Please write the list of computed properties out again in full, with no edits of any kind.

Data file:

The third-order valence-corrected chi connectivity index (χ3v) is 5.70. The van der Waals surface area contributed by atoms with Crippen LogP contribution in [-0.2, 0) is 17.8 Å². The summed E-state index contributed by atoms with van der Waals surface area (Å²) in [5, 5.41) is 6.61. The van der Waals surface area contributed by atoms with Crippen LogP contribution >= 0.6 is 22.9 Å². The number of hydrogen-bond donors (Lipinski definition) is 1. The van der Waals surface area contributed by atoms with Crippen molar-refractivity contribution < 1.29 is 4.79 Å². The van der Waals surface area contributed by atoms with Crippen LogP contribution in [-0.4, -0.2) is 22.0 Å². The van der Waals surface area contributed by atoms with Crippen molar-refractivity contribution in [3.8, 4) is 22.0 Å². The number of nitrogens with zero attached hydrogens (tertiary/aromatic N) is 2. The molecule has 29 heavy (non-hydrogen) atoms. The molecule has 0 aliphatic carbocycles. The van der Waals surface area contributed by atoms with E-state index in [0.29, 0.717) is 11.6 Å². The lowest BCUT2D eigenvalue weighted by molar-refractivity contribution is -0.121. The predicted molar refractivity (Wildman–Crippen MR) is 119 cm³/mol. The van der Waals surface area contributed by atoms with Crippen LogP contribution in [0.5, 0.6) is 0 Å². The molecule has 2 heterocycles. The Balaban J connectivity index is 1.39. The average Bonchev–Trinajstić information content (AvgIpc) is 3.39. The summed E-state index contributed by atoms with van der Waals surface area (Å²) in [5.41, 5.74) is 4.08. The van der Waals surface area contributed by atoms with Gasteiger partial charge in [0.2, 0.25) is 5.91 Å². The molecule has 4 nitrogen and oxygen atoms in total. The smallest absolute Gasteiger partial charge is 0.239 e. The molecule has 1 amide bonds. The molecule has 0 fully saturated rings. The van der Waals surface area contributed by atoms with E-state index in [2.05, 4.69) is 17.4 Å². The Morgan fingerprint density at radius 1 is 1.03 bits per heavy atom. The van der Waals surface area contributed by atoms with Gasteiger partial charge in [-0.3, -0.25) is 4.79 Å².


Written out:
The third-order valence-corrected chi connectivity index (χ3v) is 5.70. The van der Waals surface area contributed by atoms with Crippen LogP contribution in [-0.2, 0) is 17.8 Å². The summed E-state index contributed by atoms with van der Waals surface area (Å²) in [5, 5.41) is 6.61. The van der Waals surface area contributed by atoms with Crippen LogP contribution >= 0.6 is 22.9 Å². The number of hydrogen-bond donors (Lipinski definition) is 1. The van der Waals surface area contributed by atoms with Crippen molar-refractivity contribution < 1.29 is 4.79 Å². The van der Waals surface area contributed by atoms with Crippen LogP contribution in [-0.4, -0.2) is 22.0 Å². The van der Waals surface area contributed by atoms with Crippen molar-refractivity contribution in [3.8, 4) is 22.0 Å². The number of nitrogens with zero attached hydrogens (tertiary/aromatic N) is 2. The molecule has 29 heavy (non-hydrogen) atoms. The molecule has 0 aliphatic carbocycles. The van der Waals surface area contributed by atoms with E-state index in [0.29, 0.717) is 11.6 Å². The lowest BCUT2D eigenvalue weighted by molar-refractivity contribution is -0.121. The predicted molar refractivity (Wildman–Crippen MR) is 119 cm³/mol. The van der Waals surface area contributed by atoms with Crippen LogP contribution in [0.5, 0.6) is 0 Å². The molecule has 2 heterocycles. The Balaban J connectivity index is 1.39. The average Bonchev–Trinajstić information content (AvgIpc) is 3.39. The summed E-state index contributed by atoms with van der Waals surface area (Å²) in [5.41, 5.74) is 4.08. The van der Waals surface area contributed by atoms with Gasteiger partial charge in [0.2, 0.25) is 5.91 Å². The molecule has 4 nitrogen and oxygen atoms in total. The smallest absolute Gasteiger partial charge is 0.239 e. The molecule has 1 amide bonds. The molecule has 0 fully saturated rings. The van der Waals surface area contributed by atoms with E-state index in [2.05, 4.69) is 17.4 Å². The Morgan fingerprint density at radius 1 is 1.03 bits per heavy atom. The van der Waals surface area contributed by atoms with Gasteiger partial charge in [-0.3, -0.25) is 4.79 Å².